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Emergency Food

1. How long can you survive without food? It varies, depending on factors such as weight, health, genetics, and hydration. If activity is reduced, healthy people can survive on half their usual food intake for an extended period and without any food for many days. Food, unlike water, may be rationed safely, except for children and pregnant women. Even though it is unlikely that an emergency would cut off your food supply for two weeks, you should prepare an emergency food supply that will last that long.

2. Your emergency food stock should be as close as possible to what your household normally eats. You probably will have food left in your cupboards and items salvagable from your refrigerator (see paragraph 5 below). Whatever food might be tagged for an emergency should not require refrigeration and, unless you have the ability to heat it, could be prepared and consumed without heat.

"Cold-Soaking" is soaking room-temperature food in water until it softens. This can be done with oatmeal, cereals and anything with beans, potatoes, oats. Food prepared this way may not be as enjoyable as if it were heated, but it is edible.

3. A good tactic for building an emergency food stock is to buy doubles of some groceries you normally buy over a two-week period. This has the advantage of being food your household normally eats. After two weeks, cycle that extra stock into your household's normal consumption while, at the same time, replacing it in your next grocery run. Thus, you maintain that extra two week supply of emergency food. As you continue this cycle, you never concern yourself with food expiration dates, because your extra stock is always fairly recent. Just be sure this extra stock doesn't require refrigeration and, unless you have the ability to heat it, can be eaten as is. Some items to consider might be peanut butter and jelly, ready-to-eat canned meats, canned fruits, and canned vegetables (be sure to have a manual can opener). Think of cereals, dried fruits, nuts, and jerky. Think of granola bars, protein bars, and fruit bars. Think of canned juices and non-perishable pasteurized milk. Add comfort foods and candy and cookies. It should be food that your family normally eats. Of course, don't forget food for pets.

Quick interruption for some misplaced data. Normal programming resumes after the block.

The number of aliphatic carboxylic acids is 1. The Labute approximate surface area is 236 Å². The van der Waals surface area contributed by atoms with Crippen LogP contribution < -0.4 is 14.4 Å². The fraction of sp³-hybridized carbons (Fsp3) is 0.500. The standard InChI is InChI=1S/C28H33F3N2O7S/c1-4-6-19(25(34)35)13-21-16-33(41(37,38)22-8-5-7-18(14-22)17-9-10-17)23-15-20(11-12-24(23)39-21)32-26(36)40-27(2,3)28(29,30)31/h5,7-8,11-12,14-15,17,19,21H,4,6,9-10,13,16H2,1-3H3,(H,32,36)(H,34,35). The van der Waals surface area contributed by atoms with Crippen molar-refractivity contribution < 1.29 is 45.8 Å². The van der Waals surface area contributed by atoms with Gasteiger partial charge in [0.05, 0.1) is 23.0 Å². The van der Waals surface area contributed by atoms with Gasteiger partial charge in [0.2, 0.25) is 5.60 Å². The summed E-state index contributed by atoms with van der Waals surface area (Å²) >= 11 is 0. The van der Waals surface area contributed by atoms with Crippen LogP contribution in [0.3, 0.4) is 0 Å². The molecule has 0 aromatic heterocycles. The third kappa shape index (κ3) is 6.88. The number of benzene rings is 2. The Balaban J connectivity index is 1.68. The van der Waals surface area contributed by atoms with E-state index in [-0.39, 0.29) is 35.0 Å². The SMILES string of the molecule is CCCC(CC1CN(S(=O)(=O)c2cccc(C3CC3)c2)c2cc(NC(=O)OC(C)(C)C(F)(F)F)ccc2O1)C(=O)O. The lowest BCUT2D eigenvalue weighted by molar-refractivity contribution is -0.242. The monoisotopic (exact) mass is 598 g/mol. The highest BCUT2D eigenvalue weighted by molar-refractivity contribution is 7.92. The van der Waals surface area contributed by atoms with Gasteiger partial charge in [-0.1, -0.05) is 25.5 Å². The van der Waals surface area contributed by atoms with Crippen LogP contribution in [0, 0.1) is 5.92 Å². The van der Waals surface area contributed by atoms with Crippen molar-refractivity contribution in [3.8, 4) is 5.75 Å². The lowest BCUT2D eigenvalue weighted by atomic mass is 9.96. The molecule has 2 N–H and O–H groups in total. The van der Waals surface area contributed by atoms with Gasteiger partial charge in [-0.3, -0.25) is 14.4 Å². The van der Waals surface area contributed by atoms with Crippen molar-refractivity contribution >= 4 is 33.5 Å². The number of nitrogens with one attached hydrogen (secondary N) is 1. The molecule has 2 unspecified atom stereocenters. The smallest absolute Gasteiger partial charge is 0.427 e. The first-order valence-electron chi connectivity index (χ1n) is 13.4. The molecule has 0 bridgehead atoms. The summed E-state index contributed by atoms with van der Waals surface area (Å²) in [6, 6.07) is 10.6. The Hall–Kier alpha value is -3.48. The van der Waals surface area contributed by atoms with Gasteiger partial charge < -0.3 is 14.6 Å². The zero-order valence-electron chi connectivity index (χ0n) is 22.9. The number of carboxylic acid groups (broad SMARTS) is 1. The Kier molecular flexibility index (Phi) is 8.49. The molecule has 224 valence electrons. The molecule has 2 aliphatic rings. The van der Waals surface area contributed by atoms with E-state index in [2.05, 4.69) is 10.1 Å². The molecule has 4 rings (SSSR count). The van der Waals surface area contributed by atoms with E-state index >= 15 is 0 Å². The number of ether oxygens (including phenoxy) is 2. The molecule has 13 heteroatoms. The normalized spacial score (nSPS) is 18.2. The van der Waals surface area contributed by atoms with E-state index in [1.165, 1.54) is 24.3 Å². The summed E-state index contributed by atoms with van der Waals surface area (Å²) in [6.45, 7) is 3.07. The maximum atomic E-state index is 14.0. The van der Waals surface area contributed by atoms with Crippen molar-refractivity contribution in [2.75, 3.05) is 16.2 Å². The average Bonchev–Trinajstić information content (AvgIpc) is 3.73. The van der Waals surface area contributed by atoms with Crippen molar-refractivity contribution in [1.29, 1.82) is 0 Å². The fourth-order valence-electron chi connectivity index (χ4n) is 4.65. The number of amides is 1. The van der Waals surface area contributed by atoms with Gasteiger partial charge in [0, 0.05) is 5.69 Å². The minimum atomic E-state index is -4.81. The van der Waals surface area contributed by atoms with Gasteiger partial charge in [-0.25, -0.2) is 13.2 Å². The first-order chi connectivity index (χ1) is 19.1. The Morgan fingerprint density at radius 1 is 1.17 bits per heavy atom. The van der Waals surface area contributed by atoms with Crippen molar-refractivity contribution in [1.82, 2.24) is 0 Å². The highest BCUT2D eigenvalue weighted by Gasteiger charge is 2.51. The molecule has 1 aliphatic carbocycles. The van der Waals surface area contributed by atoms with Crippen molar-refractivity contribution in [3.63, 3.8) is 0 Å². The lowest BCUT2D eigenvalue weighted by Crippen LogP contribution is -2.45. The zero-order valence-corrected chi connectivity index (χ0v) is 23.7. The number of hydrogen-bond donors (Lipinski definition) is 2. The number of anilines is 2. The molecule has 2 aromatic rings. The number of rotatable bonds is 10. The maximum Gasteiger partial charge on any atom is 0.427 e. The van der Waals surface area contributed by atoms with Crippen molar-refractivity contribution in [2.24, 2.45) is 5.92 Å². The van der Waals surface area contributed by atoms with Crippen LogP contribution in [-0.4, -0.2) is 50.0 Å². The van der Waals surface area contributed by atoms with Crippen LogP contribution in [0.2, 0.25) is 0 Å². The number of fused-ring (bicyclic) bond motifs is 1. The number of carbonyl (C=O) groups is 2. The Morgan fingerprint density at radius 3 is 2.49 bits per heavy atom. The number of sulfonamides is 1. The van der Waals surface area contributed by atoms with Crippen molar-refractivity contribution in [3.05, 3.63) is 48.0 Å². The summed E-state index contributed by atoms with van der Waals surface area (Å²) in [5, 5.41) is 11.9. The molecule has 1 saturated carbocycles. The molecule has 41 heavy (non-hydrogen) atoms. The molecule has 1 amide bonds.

If your water supply is limited, try to avoid foods that are high in fat and protein, and don't stock salty foods, since they will make you thirsty. Try to eat salt-free crackers, whole grain cereals and canned foods with high liquid content.

Every space where food is prepared absolutely must include a hand-washing station. See Hand-Washing Stations.

4. After the power goes out, items left in your refrigerator for more than four hours should be considered unsafe to eat. They should be discarded. Some perishable items might be kept longer by promptly packing them into coolers with ice/ice packs from the freezer. An ice cooler, however, must be keep below -40oF for preserving food. Once the temperature rises above that, your food has only three hours before you should discard it. If in doubt, discard it.


5. Items in your refrigerator that can be safely consumed long after refrigeration:

  • Hard cheeses like Cheddar, Colby, Swiss, Parmesan, provolone, Romano
  • Processed cheeses
  • Grated parmesan or Romano
  • butter
  • Uncut fruit, fruit juice, canned fruit, dried fruit
  • Peanut butter, jelly, relish, taco sauce, mustard, ketchup, olives, pickles
  • Worcestershire, soy, barbecue, hoisin sauces and opened vinegar-based dressings
  • Bread, rolls, cakes, muffins, quick breads and tortillas
  • Waffles, pancakes, bagels
  • Fruit pies
  • Uncut fresh vegetables
  • Fresh mushrooms, herbs, spices


6. An alternative emergency food supply are commercially-produced, freeze-dried food kits, specifically meant for emergencies. These are packaged for long-term storage and don’t require refrigeration. Some can be stored for as long as 25 years. These are far from cheap, however. Most of, if not all, freeze-dried food will need to be re-hydrated and, in many cases, also need to be heated. On the plus side, if these food stocks were added to your earthquake kit, you won’t need to concern yourself with rotating stock and expiration dates for a very long time.

👉 Special Considerations to Keep in Mind

As you stock food, take into account your family's unique needs and tastes. Try to include foods that they will enjoy and that are also high in calories and nutrition. Foods that require no refrigeration, preparation or cooking are best.

Make sure you have a manual can opener and disposable utensils.

Individuals with special diets and allergies will need particular attention, as will babies, toddlers and the elderly. Nursing mothers may need liquid formula, in case they are unable to nurse. Canned dietetic foods, juices and soups may be helpful for the ill or elderly.

Don't forget non-perishable foods for your pets.

Download: Food and Water in an Emergency - FEMA & American Red Cross

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